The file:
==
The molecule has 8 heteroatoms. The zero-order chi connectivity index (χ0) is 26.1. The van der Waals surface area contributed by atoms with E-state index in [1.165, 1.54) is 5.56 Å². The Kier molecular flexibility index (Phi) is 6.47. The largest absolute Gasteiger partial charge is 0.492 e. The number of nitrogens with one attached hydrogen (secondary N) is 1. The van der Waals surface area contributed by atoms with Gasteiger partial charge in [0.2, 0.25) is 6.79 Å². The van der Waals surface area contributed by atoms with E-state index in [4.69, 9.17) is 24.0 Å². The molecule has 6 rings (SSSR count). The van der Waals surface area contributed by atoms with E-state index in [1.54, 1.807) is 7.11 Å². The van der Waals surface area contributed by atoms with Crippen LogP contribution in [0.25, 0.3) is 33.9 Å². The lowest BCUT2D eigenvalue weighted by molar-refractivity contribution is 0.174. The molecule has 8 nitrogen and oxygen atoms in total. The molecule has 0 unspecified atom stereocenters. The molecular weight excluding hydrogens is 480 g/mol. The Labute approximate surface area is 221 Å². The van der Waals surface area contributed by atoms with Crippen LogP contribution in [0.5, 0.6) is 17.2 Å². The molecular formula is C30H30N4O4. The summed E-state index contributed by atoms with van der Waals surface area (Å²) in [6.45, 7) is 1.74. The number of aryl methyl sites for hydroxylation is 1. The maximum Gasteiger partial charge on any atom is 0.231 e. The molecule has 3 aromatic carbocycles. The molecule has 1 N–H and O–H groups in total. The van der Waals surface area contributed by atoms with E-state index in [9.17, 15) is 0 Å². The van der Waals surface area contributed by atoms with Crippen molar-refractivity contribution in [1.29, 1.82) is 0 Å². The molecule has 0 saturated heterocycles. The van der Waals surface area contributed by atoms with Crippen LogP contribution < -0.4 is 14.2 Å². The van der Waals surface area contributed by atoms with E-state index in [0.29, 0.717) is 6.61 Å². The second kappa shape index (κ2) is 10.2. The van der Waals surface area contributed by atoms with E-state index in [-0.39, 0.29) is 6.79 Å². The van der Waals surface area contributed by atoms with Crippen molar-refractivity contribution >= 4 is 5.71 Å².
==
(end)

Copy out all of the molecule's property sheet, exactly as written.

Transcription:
The molecule has 8 heteroatoms. The zero-order chi connectivity index (χ0) is 26.1. The van der Waals surface area contributed by atoms with E-state index in [1.165, 1.54) is 5.56 Å². The Kier molecular flexibility index (Phi) is 6.47. The largest absolute Gasteiger partial charge is 0.492 e. The number of nitrogens with one attached hydrogen (secondary N) is 1. The van der Waals surface area contributed by atoms with Gasteiger partial charge in [0.2, 0.25) is 6.79 Å². The van der Waals surface area contributed by atoms with E-state index in [4.69, 9.17) is 24.0 Å². The molecule has 6 rings (SSSR count). The van der Waals surface area contributed by atoms with E-state index in [1.54, 1.807) is 7.11 Å². The van der Waals surface area contributed by atoms with Crippen LogP contribution in [0.25, 0.3) is 33.9 Å². The lowest BCUT2D eigenvalue weighted by molar-refractivity contribution is 0.174. The molecule has 8 nitrogen and oxygen atoms in total. The molecule has 0 unspecified atom stereocenters. The molecular weight excluding hydrogens is 480 g/mol. The Labute approximate surface area is 221 Å². The van der Waals surface area contributed by atoms with Crippen LogP contribution in [0.5, 0.6) is 17.2 Å². The molecular formula is C30H30N4O4. The summed E-state index contributed by atoms with van der Waals surface area (Å²) in [6.45, 7) is 1.74. The number of aryl methyl sites for hydroxylation is 1. The maximum Gasteiger partial charge on any atom is 0.231 e. The molecule has 3 aromatic carbocycles. The molecule has 1 N–H and O–H groups in total. The van der Waals surface area contributed by atoms with E-state index in [9.17, 15) is 0 Å². The van der Waals surface area contributed by atoms with Crippen molar-refractivity contribution in [1.29, 1.82) is 0 Å². The molecule has 0 saturated heterocycles. The van der Waals surface area contributed by atoms with Crippen LogP contribution < -0.4 is 14.2 Å². The van der Waals surface area contributed by atoms with E-state index in [0.29, 0.717) is 6.61 Å². The second kappa shape index (κ2) is 10.2. The van der Waals surface area contributed by atoms with E-state index in [-0.39, 0.29) is 6.79 Å². The van der Waals surface area contributed by atoms with Crippen molar-refractivity contribution >= 4 is 5.71 Å².